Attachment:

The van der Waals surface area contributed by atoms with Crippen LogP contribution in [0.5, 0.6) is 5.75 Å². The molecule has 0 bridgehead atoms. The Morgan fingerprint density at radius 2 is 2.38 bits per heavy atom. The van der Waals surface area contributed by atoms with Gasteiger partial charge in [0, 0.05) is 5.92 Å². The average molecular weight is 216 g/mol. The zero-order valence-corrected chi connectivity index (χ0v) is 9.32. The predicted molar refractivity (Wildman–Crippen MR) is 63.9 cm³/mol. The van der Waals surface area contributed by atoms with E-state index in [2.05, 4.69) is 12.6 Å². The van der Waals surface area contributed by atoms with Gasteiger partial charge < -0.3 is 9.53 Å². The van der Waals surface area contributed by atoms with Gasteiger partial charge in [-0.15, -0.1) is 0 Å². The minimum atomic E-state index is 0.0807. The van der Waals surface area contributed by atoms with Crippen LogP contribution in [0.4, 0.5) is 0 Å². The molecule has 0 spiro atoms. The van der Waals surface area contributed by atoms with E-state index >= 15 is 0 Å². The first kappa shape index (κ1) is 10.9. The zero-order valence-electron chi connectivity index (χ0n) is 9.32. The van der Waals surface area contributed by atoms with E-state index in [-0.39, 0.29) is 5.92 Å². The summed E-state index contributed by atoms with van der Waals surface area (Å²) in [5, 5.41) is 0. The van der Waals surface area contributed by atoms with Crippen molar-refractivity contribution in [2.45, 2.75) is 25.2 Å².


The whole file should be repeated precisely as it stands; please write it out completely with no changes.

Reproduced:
The van der Waals surface area contributed by atoms with Crippen LogP contribution in [0.5, 0.6) is 5.75 Å². The molecule has 0 bridgehead atoms. The Morgan fingerprint density at radius 2 is 2.38 bits per heavy atom. The van der Waals surface area contributed by atoms with Gasteiger partial charge in [0, 0.05) is 5.92 Å². The average molecular weight is 216 g/mol. The zero-order valence-corrected chi connectivity index (χ0v) is 9.32. The predicted molar refractivity (Wildman–Crippen MR) is 63.9 cm³/mol. The van der Waals surface area contributed by atoms with E-state index in [2.05, 4.69) is 12.6 Å². The van der Waals surface area contributed by atoms with Gasteiger partial charge < -0.3 is 9.53 Å². The van der Waals surface area contributed by atoms with Gasteiger partial charge in [-0.15, -0.1) is 0 Å². The minimum atomic E-state index is 0.0807. The van der Waals surface area contributed by atoms with Crippen LogP contribution in [0.4, 0.5) is 0 Å². The molecule has 0 spiro atoms. The van der Waals surface area contributed by atoms with E-state index >= 15 is 0 Å². The first kappa shape index (κ1) is 10.9. The zero-order valence-electron chi connectivity index (χ0n) is 9.32. The van der Waals surface area contributed by atoms with E-state index in [-0.39, 0.29) is 5.92 Å². The summed E-state index contributed by atoms with van der Waals surface area (Å²) in [5, 5.41) is 0. The van der Waals surface area contributed by atoms with Crippen molar-refractivity contribution in [2.45, 2.75) is 25.2 Å².